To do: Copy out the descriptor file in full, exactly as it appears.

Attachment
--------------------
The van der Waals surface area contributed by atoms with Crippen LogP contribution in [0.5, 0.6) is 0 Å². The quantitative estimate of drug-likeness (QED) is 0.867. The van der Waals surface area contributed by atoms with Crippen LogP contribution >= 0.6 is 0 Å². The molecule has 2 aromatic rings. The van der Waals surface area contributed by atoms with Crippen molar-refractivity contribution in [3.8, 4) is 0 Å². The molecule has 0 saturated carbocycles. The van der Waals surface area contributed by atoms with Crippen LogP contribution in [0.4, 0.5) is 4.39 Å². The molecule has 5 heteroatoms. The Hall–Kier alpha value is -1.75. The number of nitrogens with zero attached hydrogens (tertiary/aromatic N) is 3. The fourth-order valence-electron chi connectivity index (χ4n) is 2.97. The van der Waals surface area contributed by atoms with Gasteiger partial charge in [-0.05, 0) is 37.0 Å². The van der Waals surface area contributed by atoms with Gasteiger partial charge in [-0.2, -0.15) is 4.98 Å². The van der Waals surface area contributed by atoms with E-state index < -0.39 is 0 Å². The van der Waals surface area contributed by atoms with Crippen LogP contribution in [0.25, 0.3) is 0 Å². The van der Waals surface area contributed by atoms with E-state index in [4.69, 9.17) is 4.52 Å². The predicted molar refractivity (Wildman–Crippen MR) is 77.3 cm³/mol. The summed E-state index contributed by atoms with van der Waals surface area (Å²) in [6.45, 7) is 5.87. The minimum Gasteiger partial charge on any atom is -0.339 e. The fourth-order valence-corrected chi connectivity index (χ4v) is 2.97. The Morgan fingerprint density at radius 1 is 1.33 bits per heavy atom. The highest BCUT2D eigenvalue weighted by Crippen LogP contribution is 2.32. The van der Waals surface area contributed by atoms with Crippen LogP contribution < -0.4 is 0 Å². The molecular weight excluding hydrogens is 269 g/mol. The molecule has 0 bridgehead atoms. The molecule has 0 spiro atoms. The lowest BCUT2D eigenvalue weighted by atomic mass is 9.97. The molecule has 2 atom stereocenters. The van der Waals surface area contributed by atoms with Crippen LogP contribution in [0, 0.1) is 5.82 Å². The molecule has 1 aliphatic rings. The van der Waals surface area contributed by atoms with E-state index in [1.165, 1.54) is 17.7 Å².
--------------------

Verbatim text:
The van der Waals surface area contributed by atoms with Crippen LogP contribution in [0.5, 0.6) is 0 Å². The quantitative estimate of drug-likeness (QED) is 0.867. The van der Waals surface area contributed by atoms with Crippen LogP contribution >= 0.6 is 0 Å². The molecule has 2 aromatic rings. The van der Waals surface area contributed by atoms with Crippen molar-refractivity contribution in [3.8, 4) is 0 Å². The molecule has 0 saturated carbocycles. The van der Waals surface area contributed by atoms with Crippen LogP contribution in [0.4, 0.5) is 4.39 Å². The molecule has 5 heteroatoms. The Hall–Kier alpha value is -1.75. The number of nitrogens with zero attached hydrogens (tertiary/aromatic N) is 3. The fourth-order valence-electron chi connectivity index (χ4n) is 2.97. The van der Waals surface area contributed by atoms with Gasteiger partial charge in [-0.05, 0) is 37.0 Å². The van der Waals surface area contributed by atoms with Gasteiger partial charge in [-0.2, -0.15) is 4.98 Å². The van der Waals surface area contributed by atoms with E-state index < -0.39 is 0 Å². The van der Waals surface area contributed by atoms with Crippen LogP contribution in [0.25, 0.3) is 0 Å². The van der Waals surface area contributed by atoms with E-state index in [4.69, 9.17) is 4.52 Å². The predicted molar refractivity (Wildman–Crippen MR) is 77.3 cm³/mol. The summed E-state index contributed by atoms with van der Waals surface area (Å²) in [6.45, 7) is 5.87. The minimum Gasteiger partial charge on any atom is -0.339 e. The fourth-order valence-corrected chi connectivity index (χ4v) is 2.97. The Morgan fingerprint density at radius 1 is 1.33 bits per heavy atom. The highest BCUT2D eigenvalue weighted by Crippen LogP contribution is 2.32. The van der Waals surface area contributed by atoms with Crippen LogP contribution < -0.4 is 0 Å². The molecular weight excluding hydrogens is 269 g/mol. The molecule has 0 bridgehead atoms. The molecule has 0 spiro atoms. The lowest BCUT2D eigenvalue weighted by atomic mass is 9.97. The molecule has 2 atom stereocenters. The van der Waals surface area contributed by atoms with Crippen LogP contribution in [0, 0.1) is 5.82 Å². The molecule has 1 aliphatic rings. The van der Waals surface area contributed by atoms with E-state index in [1.165, 1.54) is 17.7 Å².